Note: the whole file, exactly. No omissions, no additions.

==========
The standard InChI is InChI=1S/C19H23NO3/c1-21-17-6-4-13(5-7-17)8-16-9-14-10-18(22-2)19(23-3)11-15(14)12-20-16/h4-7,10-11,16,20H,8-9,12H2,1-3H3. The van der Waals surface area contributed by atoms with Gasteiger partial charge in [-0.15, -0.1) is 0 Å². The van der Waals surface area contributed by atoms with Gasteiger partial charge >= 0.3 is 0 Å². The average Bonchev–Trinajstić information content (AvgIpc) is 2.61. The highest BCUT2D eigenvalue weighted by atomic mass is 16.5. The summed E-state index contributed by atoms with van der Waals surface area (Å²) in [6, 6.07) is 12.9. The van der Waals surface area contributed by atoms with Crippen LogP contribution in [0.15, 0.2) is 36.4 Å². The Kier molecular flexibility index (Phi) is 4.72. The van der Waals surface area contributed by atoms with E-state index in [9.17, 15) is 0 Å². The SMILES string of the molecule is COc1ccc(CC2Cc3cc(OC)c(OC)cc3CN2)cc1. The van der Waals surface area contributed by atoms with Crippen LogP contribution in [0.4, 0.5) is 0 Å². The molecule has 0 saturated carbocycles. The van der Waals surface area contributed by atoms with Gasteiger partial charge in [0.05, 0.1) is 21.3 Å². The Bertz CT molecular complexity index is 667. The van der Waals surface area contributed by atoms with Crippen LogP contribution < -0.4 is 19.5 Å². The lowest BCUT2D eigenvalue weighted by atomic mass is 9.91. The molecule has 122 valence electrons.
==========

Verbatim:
The standard InChI is InChI=1S/C19H23NO3/c1-21-17-6-4-13(5-7-17)8-16-9-14-10-18(22-2)19(23-3)11-15(14)12-20-16/h4-7,10-11,16,20H,8-9,12H2,1-3H3. The van der Waals surface area contributed by atoms with Gasteiger partial charge in [-0.15, -0.1) is 0 Å². The van der Waals surface area contributed by atoms with Gasteiger partial charge >= 0.3 is 0 Å². The average Bonchev–Trinajstić information content (AvgIpc) is 2.61. The highest BCUT2D eigenvalue weighted by atomic mass is 16.5. The summed E-state index contributed by atoms with van der Waals surface area (Å²) in [6, 6.07) is 12.9. The van der Waals surface area contributed by atoms with Crippen LogP contribution in [0.15, 0.2) is 36.4 Å². The Kier molecular flexibility index (Phi) is 4.72. The van der Waals surface area contributed by atoms with E-state index in [9.17, 15) is 0 Å². The SMILES string of the molecule is COc1ccc(CC2Cc3cc(OC)c(OC)cc3CN2)cc1. The van der Waals surface area contributed by atoms with Crippen LogP contribution in [0.4, 0.5) is 0 Å². The molecule has 0 saturated carbocycles. The van der Waals surface area contributed by atoms with Gasteiger partial charge in [0.05, 0.1) is 21.3 Å². The Bertz CT molecular complexity index is 667. The van der Waals surface area contributed by atoms with Crippen LogP contribution < -0.4 is 19.5 Å². The lowest BCUT2D eigenvalue weighted by atomic mass is 9.91. The molecule has 122 valence electrons.